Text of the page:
The United States will keep up to 1,000 more soldiers than previously planned in Afghanistan into next year, outgoing U.S. Defense Secretary Chuck Hagel said on Saturday, in a recognition of the still formidable challenge from Taliban insurgents.
Hagel, confirming a change in the U.S. drawdown schedule first reported by Reuters in November, said the additional forces were needed because delays in signing security pacts had impacted plans to raise troops from other countries.
However, he also said that a particularly violent surge of Taliban attacks in Kabul in the last two weeks was a reminder of the continued need for a foreign presence.
“The recent wave of Taliban attacks has made it clear that the international community must not waver in its support for a stable, secure and prosperous Afghanistan,” said Hagel, who arrived in Kabul unannounced on Saturday morning.
The NATO-led combat mission in Afghanistan officially ends in two weeks with a sharp reduction in western forces, but troops that stay behind will still provide “combat enabler” support to Afghan soldiers, Hagel said.
The United States will also maintain a mission to fight al Qaeda in the country, he added.
“We have not forgotten what brought America to Afghanistan over a decade ago,” Hagel said at a joint press conference with Afghan President Ashraf Ghani.
“And we will take appropriate measures against Taliban members who directly threaten U.S. and coalition forces in Afghanistan or provide direct support to al Qaeda.”
Gen. John Campbell, the commander of international forces in Afghanistan, said last week the ongoing U.S. role would include limited air support to Afghan soldiers.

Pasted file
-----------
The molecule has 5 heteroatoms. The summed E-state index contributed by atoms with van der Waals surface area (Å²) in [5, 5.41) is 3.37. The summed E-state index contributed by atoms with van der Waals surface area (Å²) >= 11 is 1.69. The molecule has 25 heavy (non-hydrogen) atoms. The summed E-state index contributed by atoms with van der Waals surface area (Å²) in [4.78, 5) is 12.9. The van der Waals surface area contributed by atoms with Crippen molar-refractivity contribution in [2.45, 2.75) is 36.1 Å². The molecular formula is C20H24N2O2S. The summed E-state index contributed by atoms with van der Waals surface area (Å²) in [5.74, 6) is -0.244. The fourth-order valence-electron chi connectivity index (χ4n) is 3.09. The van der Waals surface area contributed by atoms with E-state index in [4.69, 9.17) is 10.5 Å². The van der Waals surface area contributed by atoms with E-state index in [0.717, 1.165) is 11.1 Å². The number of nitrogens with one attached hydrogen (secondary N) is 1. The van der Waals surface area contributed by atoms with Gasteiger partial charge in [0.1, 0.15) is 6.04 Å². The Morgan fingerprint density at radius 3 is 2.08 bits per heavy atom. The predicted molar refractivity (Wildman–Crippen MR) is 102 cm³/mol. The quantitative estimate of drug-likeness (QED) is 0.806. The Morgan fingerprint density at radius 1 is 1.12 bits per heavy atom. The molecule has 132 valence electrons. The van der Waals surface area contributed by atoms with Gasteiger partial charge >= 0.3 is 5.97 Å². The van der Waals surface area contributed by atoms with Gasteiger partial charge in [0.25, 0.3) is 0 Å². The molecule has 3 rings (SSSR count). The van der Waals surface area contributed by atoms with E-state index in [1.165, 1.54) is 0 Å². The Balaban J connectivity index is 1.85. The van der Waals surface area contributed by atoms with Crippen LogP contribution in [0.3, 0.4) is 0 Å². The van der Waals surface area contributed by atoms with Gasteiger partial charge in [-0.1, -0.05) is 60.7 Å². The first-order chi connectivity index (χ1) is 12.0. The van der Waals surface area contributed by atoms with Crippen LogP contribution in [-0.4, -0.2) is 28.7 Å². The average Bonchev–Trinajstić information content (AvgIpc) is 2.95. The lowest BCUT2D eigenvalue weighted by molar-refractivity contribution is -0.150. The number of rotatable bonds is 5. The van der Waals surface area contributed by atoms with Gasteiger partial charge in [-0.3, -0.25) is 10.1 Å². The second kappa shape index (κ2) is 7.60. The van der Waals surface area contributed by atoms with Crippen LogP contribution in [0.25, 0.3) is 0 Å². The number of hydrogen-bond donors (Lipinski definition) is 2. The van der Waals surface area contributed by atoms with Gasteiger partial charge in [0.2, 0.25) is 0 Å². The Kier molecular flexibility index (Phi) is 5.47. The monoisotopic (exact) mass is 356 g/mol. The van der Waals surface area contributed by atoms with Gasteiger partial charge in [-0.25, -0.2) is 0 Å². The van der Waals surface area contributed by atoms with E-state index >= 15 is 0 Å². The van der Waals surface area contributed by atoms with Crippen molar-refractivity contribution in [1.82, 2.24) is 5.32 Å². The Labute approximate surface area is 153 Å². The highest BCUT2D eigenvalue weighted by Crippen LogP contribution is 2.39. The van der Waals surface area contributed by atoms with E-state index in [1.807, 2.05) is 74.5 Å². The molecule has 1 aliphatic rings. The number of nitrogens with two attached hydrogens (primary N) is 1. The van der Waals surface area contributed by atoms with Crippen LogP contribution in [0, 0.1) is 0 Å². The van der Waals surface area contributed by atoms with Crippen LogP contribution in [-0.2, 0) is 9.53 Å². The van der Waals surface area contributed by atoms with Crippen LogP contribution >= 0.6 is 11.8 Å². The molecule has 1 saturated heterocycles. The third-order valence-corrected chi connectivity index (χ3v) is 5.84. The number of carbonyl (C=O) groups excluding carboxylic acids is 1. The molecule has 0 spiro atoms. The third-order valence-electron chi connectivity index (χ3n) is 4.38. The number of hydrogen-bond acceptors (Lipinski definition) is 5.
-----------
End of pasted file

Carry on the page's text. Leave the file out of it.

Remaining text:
Hagel, who resigned last week under pressure, said U.S. forces could fall only to 10,800 troops, rather than 9,800 as originally planned. The additional troops could stay until the first few months of 2015.
“But the president’s authorization will not change our troops’ missions, or the long-term timeline for our drawdown,” Hagel said on his last trip to the country as Pentagon chief.
He appeared confident that the United States would secure support from NATO allies in the next few weeks that would allow U.S. force levels to drop back to 9,800.
Hagel’s visit followed the bloodiest year in Afghanistan since the war against Taliban militants began in 2001.
As of early November, about 4,600 members of the Afghan security forces had been killed in 2014, more than 6 percent higher than the same period of 2013.
Even as U.S. officials including Hagel praised the accomplishments of Afghan forces, the high rate of Afghan casualties is seen as unsustainable and has raised questions about their vulnerability as foreign troops dwindle.
Earlier, Hagel expressed confidence in the ability of Afghan forces to defend Kabul following the spike in attacks.
U.S. President Barack Obama’s drawdown strategy has attracted criticism, including from Republicans in Congress, who say gains against the Taliban could be lost in much the same way that violence returned to Iraq after the U.S. withdrawal.
Hagel warned against drawing comparisons between Iraq and Afghanistan, saying Afghans want U.S. forces to stay.
“Are there (security) gaps? Are there continued challenges? And threats? Absolutely,” Hagel acknowledged, noting Afghanistan would still struggle with “pockets” of Taliban resistance.
The Taliban have become increasingly bold in their attacks and control several districts across a country where access to many areas is still limited by rugged terrain and poor security.
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